With 'Chained To The Rhythm,' Katy Perry Embraces Her Wokeness -- And It Works
The pop star's new single hints at a politically charged next era, making Katy's return to the mainstream all the more interesting.
That's what "Chained To The Rhythm" -- her highly anticipated new single released on Friday (Feb. 10), to be performed at the 59th annual Grammy Awards on Sunday night -- aims to declare with undisguised pride. Along with the shimmering production, slap bass and spikes of electric guitar, the single is built around lyrics chastising us for being "happily numb" and "tone deaf," and tries to gently puncture the bubble that we create when we drown out the world's issues and "dance dance dance to the distortion." Then Skip Marley (Bob Marley's grandson!) slides in and is even more explicit with his rhetoric: "Up in your high place -- liars / Time is ticking for the empire / The truth they feed is feeble." The overall point seems to be: Wake up, sheeple! Set down your earbuds (after you finish listening to this track) and make a difference!
Of course, Perry has been a political pop star outside of her music for years, serving as the most visible musical artist to stump for Hillary Clinton during last year's campaign. And she's hardly the only pop artist making these types of politically charged statements -- Beyonce's Lemonade era has been a clenched fist for feminism and Black Lives Matter, while Lady Gaga just used the Super Bowl halftime show to subtly support pro-LGBTQ and anti-immigration ban agendas. "Chained To The Rhythm" is unique, though, for doing two things: striking the first anti-Donald Trump blow since the man actually became president, and amplifying Perry's new musical agenda at a time when she needed one.
Look, "Chained To The Rhythm" is not YG's "FDT (Fuck Donald Trump)." There are no razor-edged turns of phrase, and nothing that will make Top 40 stations in red states think twice about hitting play. Yet Perry's statement is clearly one of disillusionment, with lyrics like "Thought we can do better than that/ I hope we can…" referencing both Trump's election win and the collective anxiety at the thought of battling his agenda for four years. Max Martin adds his streamlined hooks and Sia helps co-write another springy chorus (that includes a nod to the drunken stupor of her "Chandelier" protagonist), but gone are the Rocky-biting inspiration of "Roar," the wistful romance of "Teenage Dream" or the cheeky lust of "Dark Horse."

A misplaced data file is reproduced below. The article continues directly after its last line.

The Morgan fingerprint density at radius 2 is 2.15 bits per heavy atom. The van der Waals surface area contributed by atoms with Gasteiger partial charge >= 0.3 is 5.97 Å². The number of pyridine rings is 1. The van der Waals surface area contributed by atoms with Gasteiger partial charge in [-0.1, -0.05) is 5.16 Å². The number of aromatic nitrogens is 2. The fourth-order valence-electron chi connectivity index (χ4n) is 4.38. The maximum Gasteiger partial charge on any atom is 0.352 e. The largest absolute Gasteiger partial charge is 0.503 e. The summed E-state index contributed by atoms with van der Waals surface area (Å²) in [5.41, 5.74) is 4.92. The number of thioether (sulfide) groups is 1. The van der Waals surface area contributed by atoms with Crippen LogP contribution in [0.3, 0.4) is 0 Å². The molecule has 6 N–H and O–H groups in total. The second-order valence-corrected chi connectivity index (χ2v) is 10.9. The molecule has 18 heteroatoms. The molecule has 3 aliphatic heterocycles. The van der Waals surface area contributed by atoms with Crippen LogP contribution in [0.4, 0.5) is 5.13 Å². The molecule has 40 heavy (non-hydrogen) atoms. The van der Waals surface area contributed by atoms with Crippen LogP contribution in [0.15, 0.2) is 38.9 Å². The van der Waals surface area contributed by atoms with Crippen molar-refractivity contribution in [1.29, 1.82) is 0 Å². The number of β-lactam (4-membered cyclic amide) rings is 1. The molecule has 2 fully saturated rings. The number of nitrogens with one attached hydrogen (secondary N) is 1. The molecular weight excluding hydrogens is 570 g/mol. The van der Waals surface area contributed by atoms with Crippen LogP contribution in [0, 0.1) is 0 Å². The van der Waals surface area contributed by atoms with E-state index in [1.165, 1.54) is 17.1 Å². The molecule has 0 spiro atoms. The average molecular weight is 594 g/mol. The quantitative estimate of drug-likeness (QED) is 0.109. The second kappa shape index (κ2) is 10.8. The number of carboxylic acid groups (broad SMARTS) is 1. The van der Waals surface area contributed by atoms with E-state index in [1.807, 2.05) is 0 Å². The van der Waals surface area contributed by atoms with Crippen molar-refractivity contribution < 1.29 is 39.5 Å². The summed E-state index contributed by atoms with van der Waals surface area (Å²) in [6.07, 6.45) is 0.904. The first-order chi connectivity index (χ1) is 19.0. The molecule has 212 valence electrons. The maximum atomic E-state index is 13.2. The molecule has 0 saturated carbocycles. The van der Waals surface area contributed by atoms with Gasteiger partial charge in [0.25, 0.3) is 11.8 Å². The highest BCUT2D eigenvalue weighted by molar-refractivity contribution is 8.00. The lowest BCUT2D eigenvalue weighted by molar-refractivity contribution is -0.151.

In their place: a slower tempo, a heavier synth line and a more contemplative vocal delivery from Perry, whose typically declarative presence is pulled back to underline her worry and frustration. “Chained To The Rhythm” is well outside the orbit of past lead singles like “I Kissed a Girl” and “California Gurls”; Perry has dived headfirst into the pro-liberal statements she's been making outside of the studio for the past year, and the song plays out like a tweet comparing the Trump administration to George Orwell's 1984, in music form.
For Perry, the pivot makes sense. After two albums of candy-colored pop -- the latter of which, 2010's Teenage Dream, included a record-tying five No. 1 singles and made Perry an international superstar -- she transitioned to a post-breakup album, Prism, that hit the right notes as a singles compilation but collected disco, pop-rock and trap in a way that sounds aimless in hindsight. "Rise," a stopgap single in support of the 2016 Olympic games, was undercooked as a radio song and a motivational tool. With her fourth album approaching, would Perry continue to feel her way toward adulthood, or double back on the sugary songwriting of her commercial zenith?
Perry tweeted last night that "Chained To The Rhythm" was the start of her "purposeful pop" era, which suggests that her fourth album will be centered around political and social change (it's no coincidence that her Twitter bio currently reads "Artist. Activist. Conscious."). Yet Perry's musical woke-ness also gives her career a renewed purpose. Fighting Trump's America, calling out elitist policy and working to inspire young listeners is not only admirable, it's a winning move for keeping a superstar on top -- especially one who had been an open Democrat for years and does not risk alienating a large number of unwitting listeners. Suddenly, Perry's fourth album now carries more intrigue: How barbed will the anti-Trump takes get on the album cuts? What type of protesting will be intertwined with this album rollout? And how big of a Donald effigy are we going to get on the follow-up to the Prismatic tour?
When an artist with a platform as big as Perry's speaks out about real-world issues and bringing about positive change, the move is often commendable and sometimes bold. For Katy, "Chained To The Rhythm" can be viewed in that lens -- as well as in the context of an incredible commercial run that she wants to keep humming. This is not a call-to-arms, but a soft reminder of the world outside the radio, delivered in a heavier sonic package and with a gently admonishing tone that makes sense for what Perry wants to accomplish in her next era. Perry was a political pop star before "Chained To The Rhythm"; now, those politics will be front and center, and one of music's biggest stars is once again dominating conversations.